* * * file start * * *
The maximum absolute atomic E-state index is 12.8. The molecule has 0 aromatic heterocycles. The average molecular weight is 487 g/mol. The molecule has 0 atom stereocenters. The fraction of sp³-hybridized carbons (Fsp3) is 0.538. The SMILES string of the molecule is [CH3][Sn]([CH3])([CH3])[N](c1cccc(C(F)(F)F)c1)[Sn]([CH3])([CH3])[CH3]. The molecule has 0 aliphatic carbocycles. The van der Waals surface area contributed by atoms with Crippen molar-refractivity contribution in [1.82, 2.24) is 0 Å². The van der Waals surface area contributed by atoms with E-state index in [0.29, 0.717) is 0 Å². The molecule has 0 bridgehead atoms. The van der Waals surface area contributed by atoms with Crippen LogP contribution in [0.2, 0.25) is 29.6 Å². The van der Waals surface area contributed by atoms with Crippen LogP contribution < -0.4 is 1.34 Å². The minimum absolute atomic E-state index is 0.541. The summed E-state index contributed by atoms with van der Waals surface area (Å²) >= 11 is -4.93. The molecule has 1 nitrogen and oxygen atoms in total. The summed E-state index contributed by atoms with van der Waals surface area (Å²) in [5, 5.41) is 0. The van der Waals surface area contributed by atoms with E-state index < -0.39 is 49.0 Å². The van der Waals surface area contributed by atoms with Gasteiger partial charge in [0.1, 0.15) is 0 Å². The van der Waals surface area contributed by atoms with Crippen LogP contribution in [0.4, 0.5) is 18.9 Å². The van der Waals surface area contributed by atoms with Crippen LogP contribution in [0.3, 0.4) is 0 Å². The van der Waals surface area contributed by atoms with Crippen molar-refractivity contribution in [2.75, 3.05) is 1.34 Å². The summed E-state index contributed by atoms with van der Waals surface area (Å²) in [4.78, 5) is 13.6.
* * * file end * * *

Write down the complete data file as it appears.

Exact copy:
The maximum absolute atomic E-state index is 12.8. The molecule has 0 aromatic heterocycles. The average molecular weight is 487 g/mol. The molecule has 0 atom stereocenters. The fraction of sp³-hybridized carbons (Fsp3) is 0.538. The SMILES string of the molecule is [CH3][Sn]([CH3])([CH3])[N](c1cccc(C(F)(F)F)c1)[Sn]([CH3])([CH3])[CH3]. The molecule has 0 aliphatic carbocycles. The van der Waals surface area contributed by atoms with Crippen molar-refractivity contribution in [1.82, 2.24) is 0 Å². The van der Waals surface area contributed by atoms with E-state index in [0.29, 0.717) is 0 Å². The molecule has 0 bridgehead atoms. The van der Waals surface area contributed by atoms with Crippen LogP contribution in [0.2, 0.25) is 29.6 Å². The van der Waals surface area contributed by atoms with Crippen LogP contribution < -0.4 is 1.34 Å². The minimum absolute atomic E-state index is 0.541. The summed E-state index contributed by atoms with van der Waals surface area (Å²) >= 11 is -4.93. The molecule has 1 nitrogen and oxygen atoms in total. The summed E-state index contributed by atoms with van der Waals surface area (Å²) in [5, 5.41) is 0. The van der Waals surface area contributed by atoms with E-state index < -0.39 is 49.0 Å². The van der Waals surface area contributed by atoms with Gasteiger partial charge in [0.1, 0.15) is 0 Å². The van der Waals surface area contributed by atoms with Crippen LogP contribution in [0.4, 0.5) is 18.9 Å². The van der Waals surface area contributed by atoms with Crippen LogP contribution in [0.3, 0.4) is 0 Å². The van der Waals surface area contributed by atoms with Crippen molar-refractivity contribution in [2.75, 3.05) is 1.34 Å². The summed E-state index contributed by atoms with van der Waals surface area (Å²) in [4.78, 5) is 13.6.